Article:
Your book and website has helped our family out during this crazy recruiting process and want to thank you for making that info available. We do have one last question for you that we cannot locate...are there any reasons not to go to a NJCAA?
We really cannot think of any but a few of my daughters coaches said not to do that as she'll have a hard time getting any playing time when she gets transferred to a university? From our research and talking with other families that have done this we find that not to be a very accurate statement. So I guess our real question is what negatives are there for starting out at a junior college?
Thanks for your time and I think we'll be a pro at this recruiting thing by the time my 12 year old is ready.
It is unfortunate that your current club coaches are not correct about JC's - What they are speaking about is the reality of 10 year's ago, but that is history. JC's are now a hot bed of 4 year college recruiting because the player talent level has increased and college coaches can bring in a veteran player to make an immediate impact. No college coach is recruiting a JC player to sit on the bench; if they are going to have someone sit, it would be a high potential freshman who just needs more training.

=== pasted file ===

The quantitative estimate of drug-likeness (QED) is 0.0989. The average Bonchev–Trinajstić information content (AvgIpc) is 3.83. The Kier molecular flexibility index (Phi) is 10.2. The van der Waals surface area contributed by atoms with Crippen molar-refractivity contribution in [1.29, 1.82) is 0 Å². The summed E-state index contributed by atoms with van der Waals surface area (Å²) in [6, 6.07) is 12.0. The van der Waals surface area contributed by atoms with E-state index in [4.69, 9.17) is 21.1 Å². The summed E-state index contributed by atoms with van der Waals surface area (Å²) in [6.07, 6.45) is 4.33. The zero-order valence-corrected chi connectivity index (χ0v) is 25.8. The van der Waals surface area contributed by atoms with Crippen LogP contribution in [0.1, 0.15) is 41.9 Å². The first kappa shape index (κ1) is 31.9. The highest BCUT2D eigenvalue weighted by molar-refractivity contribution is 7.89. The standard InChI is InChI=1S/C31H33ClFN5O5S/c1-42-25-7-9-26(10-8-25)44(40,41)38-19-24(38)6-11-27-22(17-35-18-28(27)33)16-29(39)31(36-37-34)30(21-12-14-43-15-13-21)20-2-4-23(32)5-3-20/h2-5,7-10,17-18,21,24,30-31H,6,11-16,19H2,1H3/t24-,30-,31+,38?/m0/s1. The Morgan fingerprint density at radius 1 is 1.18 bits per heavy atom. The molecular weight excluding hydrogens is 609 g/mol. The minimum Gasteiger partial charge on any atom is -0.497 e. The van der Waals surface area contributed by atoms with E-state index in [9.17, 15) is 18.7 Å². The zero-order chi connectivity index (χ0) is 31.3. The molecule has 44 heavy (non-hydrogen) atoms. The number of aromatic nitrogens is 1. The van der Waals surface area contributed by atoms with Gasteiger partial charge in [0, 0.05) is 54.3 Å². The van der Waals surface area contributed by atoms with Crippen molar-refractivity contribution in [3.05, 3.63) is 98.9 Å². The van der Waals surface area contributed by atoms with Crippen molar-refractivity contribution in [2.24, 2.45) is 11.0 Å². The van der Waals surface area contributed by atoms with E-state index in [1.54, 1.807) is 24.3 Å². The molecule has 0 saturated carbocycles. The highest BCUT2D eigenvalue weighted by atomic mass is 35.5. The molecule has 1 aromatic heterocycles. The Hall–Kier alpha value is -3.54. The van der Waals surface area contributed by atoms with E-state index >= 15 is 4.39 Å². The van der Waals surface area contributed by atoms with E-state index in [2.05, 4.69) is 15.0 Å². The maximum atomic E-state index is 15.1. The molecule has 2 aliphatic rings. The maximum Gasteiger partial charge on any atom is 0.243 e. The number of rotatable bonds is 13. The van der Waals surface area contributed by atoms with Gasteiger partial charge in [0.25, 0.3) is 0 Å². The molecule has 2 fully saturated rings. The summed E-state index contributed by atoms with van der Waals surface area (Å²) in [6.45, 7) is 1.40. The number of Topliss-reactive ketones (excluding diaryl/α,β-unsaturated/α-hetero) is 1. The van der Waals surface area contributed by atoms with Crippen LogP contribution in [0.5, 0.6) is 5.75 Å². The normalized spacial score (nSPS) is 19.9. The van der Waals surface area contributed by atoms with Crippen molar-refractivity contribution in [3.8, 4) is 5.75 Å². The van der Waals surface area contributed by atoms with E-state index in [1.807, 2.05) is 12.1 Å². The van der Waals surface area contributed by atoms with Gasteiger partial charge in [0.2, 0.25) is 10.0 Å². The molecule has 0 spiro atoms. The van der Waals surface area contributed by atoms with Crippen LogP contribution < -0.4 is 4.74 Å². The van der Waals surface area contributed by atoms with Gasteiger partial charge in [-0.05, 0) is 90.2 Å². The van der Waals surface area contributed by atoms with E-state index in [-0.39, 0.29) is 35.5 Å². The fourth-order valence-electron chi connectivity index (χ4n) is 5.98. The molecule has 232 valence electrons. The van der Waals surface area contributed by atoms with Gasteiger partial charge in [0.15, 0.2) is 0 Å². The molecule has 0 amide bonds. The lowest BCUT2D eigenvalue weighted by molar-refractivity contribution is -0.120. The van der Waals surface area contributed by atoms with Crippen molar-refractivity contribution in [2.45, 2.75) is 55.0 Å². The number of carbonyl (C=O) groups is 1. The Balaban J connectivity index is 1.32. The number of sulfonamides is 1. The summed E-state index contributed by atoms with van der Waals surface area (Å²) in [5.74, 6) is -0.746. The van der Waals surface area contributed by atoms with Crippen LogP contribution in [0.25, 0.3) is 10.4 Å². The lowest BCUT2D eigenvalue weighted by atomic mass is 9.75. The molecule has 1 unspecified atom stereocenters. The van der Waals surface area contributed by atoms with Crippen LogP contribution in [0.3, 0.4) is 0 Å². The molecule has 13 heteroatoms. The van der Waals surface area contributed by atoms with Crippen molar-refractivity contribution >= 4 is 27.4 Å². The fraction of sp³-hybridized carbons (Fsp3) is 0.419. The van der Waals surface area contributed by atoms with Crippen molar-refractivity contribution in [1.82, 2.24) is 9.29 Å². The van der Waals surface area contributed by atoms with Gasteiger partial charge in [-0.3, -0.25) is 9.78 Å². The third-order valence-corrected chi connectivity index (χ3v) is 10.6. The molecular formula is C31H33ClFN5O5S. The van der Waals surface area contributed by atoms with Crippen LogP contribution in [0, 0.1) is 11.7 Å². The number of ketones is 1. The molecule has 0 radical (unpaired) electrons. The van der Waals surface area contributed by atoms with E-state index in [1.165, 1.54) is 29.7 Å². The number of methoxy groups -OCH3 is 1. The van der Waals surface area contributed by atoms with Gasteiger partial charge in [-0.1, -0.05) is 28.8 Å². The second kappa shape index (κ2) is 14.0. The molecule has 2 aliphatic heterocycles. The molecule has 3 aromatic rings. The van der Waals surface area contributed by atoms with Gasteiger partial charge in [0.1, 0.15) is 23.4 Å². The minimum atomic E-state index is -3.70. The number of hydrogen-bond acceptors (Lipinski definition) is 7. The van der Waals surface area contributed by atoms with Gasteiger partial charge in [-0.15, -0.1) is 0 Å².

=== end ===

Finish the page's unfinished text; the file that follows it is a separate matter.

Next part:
The two main detriments to starting at a JC are:
1. Having to go through the recruiting process two times; it can be stressful enough to find a school and many families will take a poor fit 4 year school, over a great fit JC, just as to not have to go through the recruiting process again.
2. The student-athelete will not be able to transfer every credit to the new school and this can mandate summer school or a heavy load while at the 4 year school to catch up in their unit counts for NCAA initial eligibility and then graduation.
My advice to families, both online and when I speak at NCSA Athletic Recruiting Education talks, is that if they don't find the great fit at a 4 year school, or their PSA is a later developing athlete (growth spurt, recovering from injury, switching positions, young for grad year), then starting at a JC is a smart choice (provided it is a JC which support volleyball).
Of course, there are situations where starting at a JC does not make good sense. These are those instances where the player and family has found that 4 year college program which does fit well. While this may seem obvious, some VolleyFamilies can be unrealistic about their PSA's ability. They might wrongfully believe that if their 5'9" outside hitter goes to a JC for a year or two, gets a ton of repetitions and game experience, that a Top 10 program will come recruit her.
Good luck and glad you have time to keep educating yourself before the blink of an eye and your 12 year old is signing her scholarship papers!